We give because Bob and I both grew up in loving houses where finances were tight. Our families were usually able to make ends meet, but just barely. We were so lucky they did. MOM is one of our favorite places to give, because they are so exceptionally good at connecting members of our community—those that have something to give (some time, financial support, a caring smile) with those that are in need.
I have volunteered with MOM for the past eight years. Some of the people I help have chronic health issues or other persistent problems, but often I meet people who are working two jobs to make ends meet or who recently got laid off. MOM is here for all of them, and would be here for me if I needed that help.
I have seen the positive impact that MOM has had on children and families for the past 27 years as an administrator in the Middleton-Cross Plains Area School District. MOM's services provide the basic needs that many families do not have on their own. It is an honor to support and serve MOM and its mission to prevent homelessness and end hunger.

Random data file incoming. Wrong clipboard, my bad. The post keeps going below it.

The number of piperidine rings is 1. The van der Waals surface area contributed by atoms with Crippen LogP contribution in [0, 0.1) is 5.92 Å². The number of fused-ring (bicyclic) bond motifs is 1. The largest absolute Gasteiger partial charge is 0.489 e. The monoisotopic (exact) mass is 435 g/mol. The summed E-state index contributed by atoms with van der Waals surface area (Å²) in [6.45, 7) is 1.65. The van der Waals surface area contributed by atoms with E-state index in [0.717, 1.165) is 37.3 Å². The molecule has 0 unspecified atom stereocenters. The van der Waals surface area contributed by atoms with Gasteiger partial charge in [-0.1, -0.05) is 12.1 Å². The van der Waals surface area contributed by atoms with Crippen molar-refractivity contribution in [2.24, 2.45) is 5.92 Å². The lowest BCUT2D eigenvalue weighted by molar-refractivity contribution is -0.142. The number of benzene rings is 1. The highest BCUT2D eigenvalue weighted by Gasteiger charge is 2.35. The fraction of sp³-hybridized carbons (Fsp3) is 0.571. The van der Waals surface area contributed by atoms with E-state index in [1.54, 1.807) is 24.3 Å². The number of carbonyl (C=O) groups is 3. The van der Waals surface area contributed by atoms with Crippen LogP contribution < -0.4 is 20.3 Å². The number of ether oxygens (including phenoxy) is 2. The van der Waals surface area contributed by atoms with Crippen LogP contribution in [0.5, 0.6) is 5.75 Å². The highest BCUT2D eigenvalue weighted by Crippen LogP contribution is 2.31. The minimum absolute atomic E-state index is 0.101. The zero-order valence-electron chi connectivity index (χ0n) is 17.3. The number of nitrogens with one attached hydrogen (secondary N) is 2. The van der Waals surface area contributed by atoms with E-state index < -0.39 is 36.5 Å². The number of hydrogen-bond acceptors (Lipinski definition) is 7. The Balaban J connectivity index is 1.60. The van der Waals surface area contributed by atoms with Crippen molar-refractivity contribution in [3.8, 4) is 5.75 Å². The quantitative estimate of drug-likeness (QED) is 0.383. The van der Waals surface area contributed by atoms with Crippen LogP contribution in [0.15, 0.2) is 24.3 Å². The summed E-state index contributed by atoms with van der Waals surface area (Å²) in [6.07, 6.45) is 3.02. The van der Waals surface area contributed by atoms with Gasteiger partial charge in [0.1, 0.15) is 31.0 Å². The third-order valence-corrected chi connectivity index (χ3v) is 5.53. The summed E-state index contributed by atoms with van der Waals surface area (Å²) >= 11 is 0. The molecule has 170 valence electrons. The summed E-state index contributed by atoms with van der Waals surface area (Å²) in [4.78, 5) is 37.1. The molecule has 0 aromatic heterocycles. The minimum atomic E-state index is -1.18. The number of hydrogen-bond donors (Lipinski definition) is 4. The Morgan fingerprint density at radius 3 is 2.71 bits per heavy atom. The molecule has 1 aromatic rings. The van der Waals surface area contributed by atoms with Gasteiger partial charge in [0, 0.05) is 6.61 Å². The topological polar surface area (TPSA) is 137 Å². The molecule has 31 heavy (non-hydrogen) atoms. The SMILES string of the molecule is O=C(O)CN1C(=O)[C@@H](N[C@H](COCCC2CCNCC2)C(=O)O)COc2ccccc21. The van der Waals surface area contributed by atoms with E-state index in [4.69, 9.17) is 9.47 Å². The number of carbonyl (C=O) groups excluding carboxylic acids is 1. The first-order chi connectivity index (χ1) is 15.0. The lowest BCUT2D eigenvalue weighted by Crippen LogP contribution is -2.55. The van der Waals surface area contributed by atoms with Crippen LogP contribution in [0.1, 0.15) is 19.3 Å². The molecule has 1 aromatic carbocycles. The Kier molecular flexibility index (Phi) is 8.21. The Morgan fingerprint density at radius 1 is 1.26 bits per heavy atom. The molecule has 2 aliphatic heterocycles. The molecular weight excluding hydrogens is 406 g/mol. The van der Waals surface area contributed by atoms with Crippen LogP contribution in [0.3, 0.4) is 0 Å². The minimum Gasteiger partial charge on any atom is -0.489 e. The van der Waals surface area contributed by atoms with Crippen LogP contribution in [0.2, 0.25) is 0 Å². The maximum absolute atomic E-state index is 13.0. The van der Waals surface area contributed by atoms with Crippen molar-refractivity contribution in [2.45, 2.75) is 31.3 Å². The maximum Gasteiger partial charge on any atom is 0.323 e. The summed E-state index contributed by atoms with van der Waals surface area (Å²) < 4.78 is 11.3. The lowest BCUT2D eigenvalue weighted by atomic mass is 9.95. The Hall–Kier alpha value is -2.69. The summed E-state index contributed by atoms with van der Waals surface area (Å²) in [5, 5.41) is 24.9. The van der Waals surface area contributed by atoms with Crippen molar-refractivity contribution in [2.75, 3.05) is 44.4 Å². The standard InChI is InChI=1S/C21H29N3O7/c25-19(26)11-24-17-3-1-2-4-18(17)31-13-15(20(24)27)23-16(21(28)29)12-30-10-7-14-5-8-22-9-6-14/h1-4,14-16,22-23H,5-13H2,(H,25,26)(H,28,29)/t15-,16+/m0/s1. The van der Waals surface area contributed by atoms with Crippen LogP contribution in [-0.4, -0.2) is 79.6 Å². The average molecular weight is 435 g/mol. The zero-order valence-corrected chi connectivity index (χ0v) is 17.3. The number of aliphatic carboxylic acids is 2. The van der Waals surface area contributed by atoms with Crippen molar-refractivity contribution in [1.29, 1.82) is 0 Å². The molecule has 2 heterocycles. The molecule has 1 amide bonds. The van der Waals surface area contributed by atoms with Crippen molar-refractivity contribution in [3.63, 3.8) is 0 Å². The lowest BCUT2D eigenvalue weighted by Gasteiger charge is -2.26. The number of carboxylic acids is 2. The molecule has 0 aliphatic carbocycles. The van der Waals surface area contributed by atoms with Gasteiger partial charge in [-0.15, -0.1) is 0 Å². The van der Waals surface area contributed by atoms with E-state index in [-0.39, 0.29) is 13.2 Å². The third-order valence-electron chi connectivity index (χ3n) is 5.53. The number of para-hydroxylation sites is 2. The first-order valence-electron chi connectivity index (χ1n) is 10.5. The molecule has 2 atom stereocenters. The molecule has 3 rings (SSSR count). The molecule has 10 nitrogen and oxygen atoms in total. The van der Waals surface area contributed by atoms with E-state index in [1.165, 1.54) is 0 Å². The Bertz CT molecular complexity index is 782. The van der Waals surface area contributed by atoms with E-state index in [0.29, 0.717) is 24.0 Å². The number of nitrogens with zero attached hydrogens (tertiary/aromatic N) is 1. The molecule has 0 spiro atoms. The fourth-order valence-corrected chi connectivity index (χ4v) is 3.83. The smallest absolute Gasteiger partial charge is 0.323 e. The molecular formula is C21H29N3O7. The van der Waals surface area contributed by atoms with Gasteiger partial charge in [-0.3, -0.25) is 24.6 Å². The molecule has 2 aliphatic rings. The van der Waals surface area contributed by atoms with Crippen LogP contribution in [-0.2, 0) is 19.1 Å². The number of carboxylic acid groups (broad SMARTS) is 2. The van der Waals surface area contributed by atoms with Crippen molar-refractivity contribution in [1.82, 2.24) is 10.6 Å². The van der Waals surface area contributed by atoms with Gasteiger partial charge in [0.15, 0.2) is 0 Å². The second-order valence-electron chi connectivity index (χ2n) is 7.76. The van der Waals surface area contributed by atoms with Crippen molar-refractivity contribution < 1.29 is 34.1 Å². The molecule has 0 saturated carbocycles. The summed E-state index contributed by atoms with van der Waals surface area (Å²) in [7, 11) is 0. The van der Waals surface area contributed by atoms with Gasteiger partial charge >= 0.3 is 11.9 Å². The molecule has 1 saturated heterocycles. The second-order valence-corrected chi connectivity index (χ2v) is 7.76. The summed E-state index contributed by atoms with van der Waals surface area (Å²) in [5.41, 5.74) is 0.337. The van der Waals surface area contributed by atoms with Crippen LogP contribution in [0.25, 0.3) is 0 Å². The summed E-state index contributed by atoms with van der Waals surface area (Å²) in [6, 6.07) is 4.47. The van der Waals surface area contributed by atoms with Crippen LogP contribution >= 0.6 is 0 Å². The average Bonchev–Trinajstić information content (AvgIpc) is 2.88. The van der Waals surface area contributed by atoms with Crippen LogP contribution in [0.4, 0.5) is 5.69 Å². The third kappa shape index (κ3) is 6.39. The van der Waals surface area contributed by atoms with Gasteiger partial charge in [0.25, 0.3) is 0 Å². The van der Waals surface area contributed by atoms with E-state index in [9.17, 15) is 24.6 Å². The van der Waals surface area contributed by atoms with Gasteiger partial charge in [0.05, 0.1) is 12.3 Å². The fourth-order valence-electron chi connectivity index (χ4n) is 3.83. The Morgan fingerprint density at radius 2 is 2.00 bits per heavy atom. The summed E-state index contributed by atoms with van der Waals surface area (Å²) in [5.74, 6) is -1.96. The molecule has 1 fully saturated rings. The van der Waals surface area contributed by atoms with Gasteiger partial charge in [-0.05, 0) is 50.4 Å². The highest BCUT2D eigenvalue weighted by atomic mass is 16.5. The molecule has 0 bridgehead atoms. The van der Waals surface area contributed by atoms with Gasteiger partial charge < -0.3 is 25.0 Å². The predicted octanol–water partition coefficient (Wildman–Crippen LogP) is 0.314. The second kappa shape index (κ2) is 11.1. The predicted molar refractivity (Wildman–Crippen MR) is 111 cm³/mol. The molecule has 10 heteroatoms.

I give to MOM because food is really important. Instead of gifts for my birthday, I asked for frosting and cake mix to give to MOM—because I like my birthday to be a giving day. I really like thinking about other kids having happy birthdays because I shared. And it’s fun to drop it off at the pantry!